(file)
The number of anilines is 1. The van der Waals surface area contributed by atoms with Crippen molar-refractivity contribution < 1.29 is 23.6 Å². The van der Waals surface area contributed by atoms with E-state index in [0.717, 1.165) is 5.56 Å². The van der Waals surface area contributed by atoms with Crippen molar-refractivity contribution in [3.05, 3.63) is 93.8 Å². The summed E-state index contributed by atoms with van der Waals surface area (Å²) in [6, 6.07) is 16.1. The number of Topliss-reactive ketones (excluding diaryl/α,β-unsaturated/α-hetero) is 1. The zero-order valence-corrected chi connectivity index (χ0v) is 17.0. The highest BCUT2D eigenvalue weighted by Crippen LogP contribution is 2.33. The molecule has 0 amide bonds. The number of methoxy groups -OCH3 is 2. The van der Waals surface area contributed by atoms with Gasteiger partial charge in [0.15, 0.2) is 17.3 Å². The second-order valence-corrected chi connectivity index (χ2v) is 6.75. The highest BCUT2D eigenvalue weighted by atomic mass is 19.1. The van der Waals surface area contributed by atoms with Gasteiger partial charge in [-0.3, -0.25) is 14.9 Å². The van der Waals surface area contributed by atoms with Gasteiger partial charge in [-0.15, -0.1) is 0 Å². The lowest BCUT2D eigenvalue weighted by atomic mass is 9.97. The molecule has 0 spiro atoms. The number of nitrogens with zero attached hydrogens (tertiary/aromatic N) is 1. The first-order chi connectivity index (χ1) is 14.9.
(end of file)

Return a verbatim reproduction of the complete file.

The number of anilines is 1. The van der Waals surface area contributed by atoms with Crippen molar-refractivity contribution < 1.29 is 23.6 Å². The van der Waals surface area contributed by atoms with E-state index in [0.717, 1.165) is 5.56 Å². The van der Waals surface area contributed by atoms with Crippen molar-refractivity contribution in [3.05, 3.63) is 93.8 Å². The summed E-state index contributed by atoms with van der Waals surface area (Å²) in [6, 6.07) is 16.1. The number of Topliss-reactive ketones (excluding diaryl/α,β-unsaturated/α-hetero) is 1. The zero-order valence-corrected chi connectivity index (χ0v) is 17.0. The highest BCUT2D eigenvalue weighted by Crippen LogP contribution is 2.33. The molecule has 0 amide bonds. The number of methoxy groups -OCH3 is 2. The van der Waals surface area contributed by atoms with Gasteiger partial charge in [0.15, 0.2) is 17.3 Å². The second-order valence-corrected chi connectivity index (χ2v) is 6.75. The highest BCUT2D eigenvalue weighted by atomic mass is 19.1. The van der Waals surface area contributed by atoms with Gasteiger partial charge in [-0.3, -0.25) is 14.9 Å². The van der Waals surface area contributed by atoms with Gasteiger partial charge in [-0.15, -0.1) is 0 Å². The lowest BCUT2D eigenvalue weighted by atomic mass is 9.97. The molecule has 0 spiro atoms. The number of nitrogens with zero attached hydrogens (tertiary/aromatic N) is 1. The first-order chi connectivity index (χ1) is 14.9.